My mom had had split custody and took us on weekends since our dad's house was zoned for our school. Since my dad was very sneaky about it and left as little evidence as possible, my mom never knew the extent of the trauma. She knew he was on the mean side, but we never told her about how bad it was in fear that we'd have to go back and it would be worse. If we had marks or were bleeding when she picked us up, he'd give her a story about how we got into a fight with neighborhood kids or one of us fell out of a tree. We'd always agree to the story out of fear.
On top of severe anxiety, I also have very handicapped social skills and aggression triggers. I don't act on them (unless I'm asleep, but I'm unconscious and unable to control it at that point) but I can't begin to explain the amount of rage that fills my soul when I am triggered. If someone taps my shoulder, pokes me, knocks on my head, boops my nose, puts their face right up to mine or throws something at me (especially if it hits my head) I literally fantasize about clawing their face off of their skull. If I'm asleep and someone starts tapping or grabbing me to wake me up, I'll wake up enough to swing at them until they leave me alone.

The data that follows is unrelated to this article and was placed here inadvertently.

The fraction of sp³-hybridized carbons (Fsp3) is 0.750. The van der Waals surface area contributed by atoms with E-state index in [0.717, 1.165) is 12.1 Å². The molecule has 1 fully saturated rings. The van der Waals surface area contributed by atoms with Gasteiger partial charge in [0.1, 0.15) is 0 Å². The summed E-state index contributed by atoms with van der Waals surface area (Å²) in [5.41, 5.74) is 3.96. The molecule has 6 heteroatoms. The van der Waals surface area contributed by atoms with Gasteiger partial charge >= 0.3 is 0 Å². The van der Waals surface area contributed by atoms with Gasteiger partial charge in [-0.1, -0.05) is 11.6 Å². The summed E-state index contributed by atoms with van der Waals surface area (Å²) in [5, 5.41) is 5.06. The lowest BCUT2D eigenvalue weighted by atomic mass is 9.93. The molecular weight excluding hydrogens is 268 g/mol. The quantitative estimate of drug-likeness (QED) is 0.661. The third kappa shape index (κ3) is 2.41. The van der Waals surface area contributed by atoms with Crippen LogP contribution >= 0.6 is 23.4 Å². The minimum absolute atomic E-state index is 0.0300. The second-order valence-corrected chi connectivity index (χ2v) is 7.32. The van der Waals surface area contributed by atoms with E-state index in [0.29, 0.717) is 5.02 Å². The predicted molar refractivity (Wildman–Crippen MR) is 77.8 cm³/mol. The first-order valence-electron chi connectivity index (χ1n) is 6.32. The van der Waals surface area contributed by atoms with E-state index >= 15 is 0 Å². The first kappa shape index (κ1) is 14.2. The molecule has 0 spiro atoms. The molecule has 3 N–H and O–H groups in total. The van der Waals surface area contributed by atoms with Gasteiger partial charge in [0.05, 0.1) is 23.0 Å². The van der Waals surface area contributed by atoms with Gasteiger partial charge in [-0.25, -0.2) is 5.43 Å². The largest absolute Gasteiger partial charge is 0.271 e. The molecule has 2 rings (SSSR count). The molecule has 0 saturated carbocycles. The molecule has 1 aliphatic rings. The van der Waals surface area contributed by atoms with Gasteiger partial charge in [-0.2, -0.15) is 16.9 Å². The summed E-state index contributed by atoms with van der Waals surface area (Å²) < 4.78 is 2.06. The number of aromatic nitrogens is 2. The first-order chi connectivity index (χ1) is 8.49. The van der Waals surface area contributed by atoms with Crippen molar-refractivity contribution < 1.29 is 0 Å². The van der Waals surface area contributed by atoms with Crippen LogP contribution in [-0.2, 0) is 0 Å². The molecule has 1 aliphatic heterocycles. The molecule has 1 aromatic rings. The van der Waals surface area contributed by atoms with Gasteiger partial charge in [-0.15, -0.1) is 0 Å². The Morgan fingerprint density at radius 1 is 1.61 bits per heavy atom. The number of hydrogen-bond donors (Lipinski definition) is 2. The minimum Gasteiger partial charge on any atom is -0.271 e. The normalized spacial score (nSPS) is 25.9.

I'm also very easily startled, I enjoy haunted houses and scary movies and stuff because I'm expecting the thrill, but if someone pops out and scares me as a joke it will jump start my heart and give me an adrenaline rush large enough to beat a grown man's ass to the ground in 3 seconds. Even sudden loud noises do it for me, especially metallic clangs/crashes. It physically hurts me; my chest hurts, my heart races, I lose all focus of reality for a minute and get tunnel vision for a fight or flight response. SlytherinAhri
not really torture but when i had a pretty messed up childhood and when i was about 11 or 12 i found pro-ana communities online who made me think that if i developed anorexia i'd finally be loved and stop being a 'bad person' (which i believed i was). i tried to give myself an eating disorder by acting exactly like someone who had one, researching and watching films then copying what they did etc. obviously you cannot give yourself a mental illness though and i never developed disordered thoughts because it doesn't work that way. kept forcing the treatment on me.